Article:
Los Angeles city leaders are suing to have a court-appointed receiver take control of two controversial nonprofits affiliated with the Department of Water and Power whose managers have refused to show what they've done with more than $40 million of public money.
City Atty. Mike Feuer filed the lawsuit on Wednesday, hours after City Controller Ron Galperin refused to sign checks for annual city payments of nearly $4 million due to the nonprofits this month.
The moves are the latest salvos in a months-long battle between the city's top elected officials, including Mayor Eric Garcetti, and DWP union chief Brian D'Arcy over transparency of the nonprofits.
"On behalf of the ratepayers, I urge the court to appoint a receiver to run the trusts to restore oversight and transparency,” Garcetti said. “This is the ratepayers' money, and they have the right to follow their money."
The nonprofits, the Joint Training Institute and the Joint Safety Institute, were created in the early 2000s after job cuts at the city-owned utility. Since then they have been receiving annual payments from the city of up to $4 million, with essentially no public oversight of how the money is spent.
The nonprofits are co-administered by trustees appointed by the International Brotherhood of Electrical Workers Local 18, the DWP's largest union, and DWP management. Each side appoints the same number of trustees.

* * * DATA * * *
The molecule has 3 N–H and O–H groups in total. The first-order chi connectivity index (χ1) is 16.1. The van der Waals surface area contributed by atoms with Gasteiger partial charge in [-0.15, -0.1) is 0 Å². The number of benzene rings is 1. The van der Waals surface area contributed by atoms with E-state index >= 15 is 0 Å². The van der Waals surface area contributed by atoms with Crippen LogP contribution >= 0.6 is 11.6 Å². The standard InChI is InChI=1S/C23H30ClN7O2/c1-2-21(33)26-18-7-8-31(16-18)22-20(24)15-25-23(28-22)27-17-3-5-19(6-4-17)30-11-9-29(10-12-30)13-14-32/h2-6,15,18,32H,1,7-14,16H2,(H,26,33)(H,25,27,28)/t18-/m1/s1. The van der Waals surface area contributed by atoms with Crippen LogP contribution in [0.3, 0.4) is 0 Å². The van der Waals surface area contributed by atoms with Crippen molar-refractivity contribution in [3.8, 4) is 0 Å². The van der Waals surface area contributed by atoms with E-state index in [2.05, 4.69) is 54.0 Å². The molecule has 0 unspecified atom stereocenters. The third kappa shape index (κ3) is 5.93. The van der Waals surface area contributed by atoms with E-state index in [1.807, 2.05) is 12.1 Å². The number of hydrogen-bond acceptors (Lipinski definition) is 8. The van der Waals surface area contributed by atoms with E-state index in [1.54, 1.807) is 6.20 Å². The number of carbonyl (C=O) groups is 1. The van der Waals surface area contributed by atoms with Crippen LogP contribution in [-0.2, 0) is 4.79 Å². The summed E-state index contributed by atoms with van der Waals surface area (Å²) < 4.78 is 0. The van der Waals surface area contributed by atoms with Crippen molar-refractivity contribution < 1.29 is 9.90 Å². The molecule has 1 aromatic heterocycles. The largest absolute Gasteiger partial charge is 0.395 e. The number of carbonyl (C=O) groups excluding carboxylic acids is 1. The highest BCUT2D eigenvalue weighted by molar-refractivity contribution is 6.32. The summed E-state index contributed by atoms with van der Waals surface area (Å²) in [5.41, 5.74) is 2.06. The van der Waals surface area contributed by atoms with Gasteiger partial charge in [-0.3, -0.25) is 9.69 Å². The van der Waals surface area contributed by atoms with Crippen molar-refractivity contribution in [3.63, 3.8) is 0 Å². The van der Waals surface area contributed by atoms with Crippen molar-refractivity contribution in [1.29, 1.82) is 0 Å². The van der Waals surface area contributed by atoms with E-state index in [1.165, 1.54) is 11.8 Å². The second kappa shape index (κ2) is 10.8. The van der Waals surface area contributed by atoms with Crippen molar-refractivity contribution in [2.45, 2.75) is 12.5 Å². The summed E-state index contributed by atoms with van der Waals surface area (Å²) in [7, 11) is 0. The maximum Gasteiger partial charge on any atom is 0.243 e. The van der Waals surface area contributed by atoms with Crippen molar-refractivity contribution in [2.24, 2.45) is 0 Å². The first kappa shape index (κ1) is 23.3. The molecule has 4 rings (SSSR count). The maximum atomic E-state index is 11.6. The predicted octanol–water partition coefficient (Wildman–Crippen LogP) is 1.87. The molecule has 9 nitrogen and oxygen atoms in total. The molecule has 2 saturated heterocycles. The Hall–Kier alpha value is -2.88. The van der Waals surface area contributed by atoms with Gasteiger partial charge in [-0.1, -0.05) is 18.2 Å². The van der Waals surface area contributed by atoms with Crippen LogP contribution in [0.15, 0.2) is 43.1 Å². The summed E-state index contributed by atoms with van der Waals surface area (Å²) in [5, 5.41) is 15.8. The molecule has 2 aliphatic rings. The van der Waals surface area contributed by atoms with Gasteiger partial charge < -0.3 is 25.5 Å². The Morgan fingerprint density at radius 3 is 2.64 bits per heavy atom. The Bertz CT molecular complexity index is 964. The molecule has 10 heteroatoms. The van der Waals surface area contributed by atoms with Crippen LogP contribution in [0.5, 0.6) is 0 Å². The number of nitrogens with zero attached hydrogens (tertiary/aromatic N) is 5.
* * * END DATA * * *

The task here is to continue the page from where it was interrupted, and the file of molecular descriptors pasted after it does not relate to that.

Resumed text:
Feuer's lawsuit accuses the union of "usurpation of authority" at the nonprofits because D'Arcy, a union trustee, has refused to hold meetings of the groups boards since two key Garcetti allies were named as trustees earlier this year.
The allegations in the lawsuit paint a picture of D'Arcy running the nonprofits like a personal fiefdom since excluding the management trustees.
According to the suit, D'Arcy: unilaterally appointed himself "chair" of the nonprofits, filed a lawsuit on behalf of the trusts to quash a subpoena demanding that he turn over detailed financial records and appear for an interview with city auditors while under oath, and released only "select" financial records to "third parties."
In February, D'Arcy posted on the union website an audit of the nonprofits done by an accounting firm he hired. He has also shared some records with the Los Angeles County district attorney, saying he trusts prosecutors to be more impartial than his political rivals.
The district attorney's office has acknowledged that it is looking into the nonprofits but did not immediately respond to a request for comment Wednesday afternoon.
D'Arcy also did not respond to a request for comment.
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